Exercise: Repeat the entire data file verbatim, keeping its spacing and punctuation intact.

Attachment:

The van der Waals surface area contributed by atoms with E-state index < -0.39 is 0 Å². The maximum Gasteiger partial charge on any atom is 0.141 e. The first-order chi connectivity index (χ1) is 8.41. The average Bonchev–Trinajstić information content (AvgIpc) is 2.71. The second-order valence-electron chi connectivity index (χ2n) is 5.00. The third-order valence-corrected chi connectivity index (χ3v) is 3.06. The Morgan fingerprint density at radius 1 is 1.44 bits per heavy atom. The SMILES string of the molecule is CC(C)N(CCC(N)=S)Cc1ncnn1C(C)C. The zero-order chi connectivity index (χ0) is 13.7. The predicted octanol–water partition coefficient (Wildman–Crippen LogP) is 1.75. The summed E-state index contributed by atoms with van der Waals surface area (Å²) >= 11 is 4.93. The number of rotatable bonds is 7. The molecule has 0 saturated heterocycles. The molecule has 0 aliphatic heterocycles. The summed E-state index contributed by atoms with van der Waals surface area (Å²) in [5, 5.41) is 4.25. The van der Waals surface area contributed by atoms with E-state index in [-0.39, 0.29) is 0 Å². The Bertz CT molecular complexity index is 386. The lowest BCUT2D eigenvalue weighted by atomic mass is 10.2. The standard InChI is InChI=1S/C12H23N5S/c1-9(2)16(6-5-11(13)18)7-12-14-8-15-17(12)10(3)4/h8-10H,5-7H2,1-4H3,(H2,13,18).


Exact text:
The van der Waals surface area contributed by atoms with E-state index < -0.39 is 0 Å². The maximum Gasteiger partial charge on any atom is 0.141 e. The first-order chi connectivity index (χ1) is 8.41. The average Bonchev–Trinajstić information content (AvgIpc) is 2.71. The second-order valence-electron chi connectivity index (χ2n) is 5.00. The third-order valence-corrected chi connectivity index (χ3v) is 3.06. The Morgan fingerprint density at radius 1 is 1.44 bits per heavy atom. The SMILES string of the molecule is CC(C)N(CCC(N)=S)Cc1ncnn1C(C)C. The zero-order chi connectivity index (χ0) is 13.7. The predicted octanol–water partition coefficient (Wildman–Crippen LogP) is 1.75. The summed E-state index contributed by atoms with van der Waals surface area (Å²) >= 11 is 4.93. The number of rotatable bonds is 7. The molecule has 0 saturated heterocycles. The molecule has 0 aliphatic heterocycles. The summed E-state index contributed by atoms with van der Waals surface area (Å²) in [5, 5.41) is 4.25. The van der Waals surface area contributed by atoms with E-state index in [-0.39, 0.29) is 0 Å². The Bertz CT molecular complexity index is 386. The lowest BCUT2D eigenvalue weighted by atomic mass is 10.2. The standard InChI is InChI=1S/C12H23N5S/c1-9(2)16(6-5-11(13)18)7-12-14-8-15-17(12)10(3)4/h8-10H,5-7H2,1-4H3,(H2,13,18).